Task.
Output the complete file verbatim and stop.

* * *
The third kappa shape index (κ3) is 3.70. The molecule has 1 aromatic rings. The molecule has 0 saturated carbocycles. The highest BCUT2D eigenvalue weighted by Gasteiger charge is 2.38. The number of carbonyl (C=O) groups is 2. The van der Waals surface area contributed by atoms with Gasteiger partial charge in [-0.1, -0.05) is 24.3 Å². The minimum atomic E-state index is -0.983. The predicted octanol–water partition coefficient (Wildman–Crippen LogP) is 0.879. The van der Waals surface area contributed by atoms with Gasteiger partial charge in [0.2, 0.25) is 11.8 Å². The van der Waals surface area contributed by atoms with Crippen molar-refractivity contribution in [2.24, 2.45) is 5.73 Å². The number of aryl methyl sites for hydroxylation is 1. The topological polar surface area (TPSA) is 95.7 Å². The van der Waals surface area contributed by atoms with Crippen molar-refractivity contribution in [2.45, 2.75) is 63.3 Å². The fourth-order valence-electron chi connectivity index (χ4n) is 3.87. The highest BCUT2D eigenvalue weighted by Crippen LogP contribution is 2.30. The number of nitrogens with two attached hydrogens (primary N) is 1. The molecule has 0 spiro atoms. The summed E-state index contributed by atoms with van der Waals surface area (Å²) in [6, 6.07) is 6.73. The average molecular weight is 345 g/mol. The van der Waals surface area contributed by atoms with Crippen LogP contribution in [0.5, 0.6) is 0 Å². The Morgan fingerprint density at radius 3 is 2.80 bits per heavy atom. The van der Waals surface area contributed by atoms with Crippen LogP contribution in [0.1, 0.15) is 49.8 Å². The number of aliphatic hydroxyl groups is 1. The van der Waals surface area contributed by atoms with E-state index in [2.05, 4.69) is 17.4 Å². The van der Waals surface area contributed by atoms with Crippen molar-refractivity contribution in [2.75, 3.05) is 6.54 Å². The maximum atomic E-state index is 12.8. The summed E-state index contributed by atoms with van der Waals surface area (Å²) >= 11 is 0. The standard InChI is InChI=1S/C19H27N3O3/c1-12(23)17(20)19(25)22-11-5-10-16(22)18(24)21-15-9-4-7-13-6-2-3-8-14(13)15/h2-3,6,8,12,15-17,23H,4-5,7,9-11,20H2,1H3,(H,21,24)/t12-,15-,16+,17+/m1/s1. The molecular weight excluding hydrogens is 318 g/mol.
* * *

The third kappa shape index (κ3) is 3.70. The molecule has 1 aromatic rings. The molecule has 0 saturated carbocycles. The highest BCUT2D eigenvalue weighted by Gasteiger charge is 2.38. The number of carbonyl (C=O) groups is 2. The van der Waals surface area contributed by atoms with Gasteiger partial charge in [-0.1, -0.05) is 24.3 Å². The minimum atomic E-state index is -0.983. The predicted octanol–water partition coefficient (Wildman–Crippen LogP) is 0.879. The van der Waals surface area contributed by atoms with Gasteiger partial charge in [0.2, 0.25) is 11.8 Å². The van der Waals surface area contributed by atoms with Crippen molar-refractivity contribution in [2.24, 2.45) is 5.73 Å². The number of aryl methyl sites for hydroxylation is 1. The topological polar surface area (TPSA) is 95.7 Å². The van der Waals surface area contributed by atoms with Crippen molar-refractivity contribution in [2.45, 2.75) is 63.3 Å². The fourth-order valence-electron chi connectivity index (χ4n) is 3.87. The highest BCUT2D eigenvalue weighted by Crippen LogP contribution is 2.30. The number of nitrogens with two attached hydrogens (primary N) is 1. The molecule has 0 spiro atoms. The summed E-state index contributed by atoms with van der Waals surface area (Å²) in [6, 6.07) is 6.73. The average molecular weight is 345 g/mol. The van der Waals surface area contributed by atoms with Crippen LogP contribution in [0.5, 0.6) is 0 Å². The Morgan fingerprint density at radius 3 is 2.80 bits per heavy atom. The van der Waals surface area contributed by atoms with Crippen LogP contribution in [0.1, 0.15) is 49.8 Å². The number of aliphatic hydroxyl groups is 1. The van der Waals surface area contributed by atoms with E-state index in [2.05, 4.69) is 17.4 Å². The van der Waals surface area contributed by atoms with Crippen molar-refractivity contribution in [2.75, 3.05) is 6.54 Å². The maximum atomic E-state index is 12.8. The summed E-state index contributed by atoms with van der Waals surface area (Å²) >= 11 is 0. The standard InChI is InChI=1S/C19H27N3O3/c1-12(23)17(20)19(25)22-11-5-10-16(22)18(24)21-15-9-4-7-13-6-2-3-8-14(13)15/h2-3,6,8,12,15-17,23H,4-5,7,9-11,20H2,1H3,(H,21,24)/t12-,15-,16+,17+/m1/s1. The molecular weight excluding hydrogens is 318 g/mol.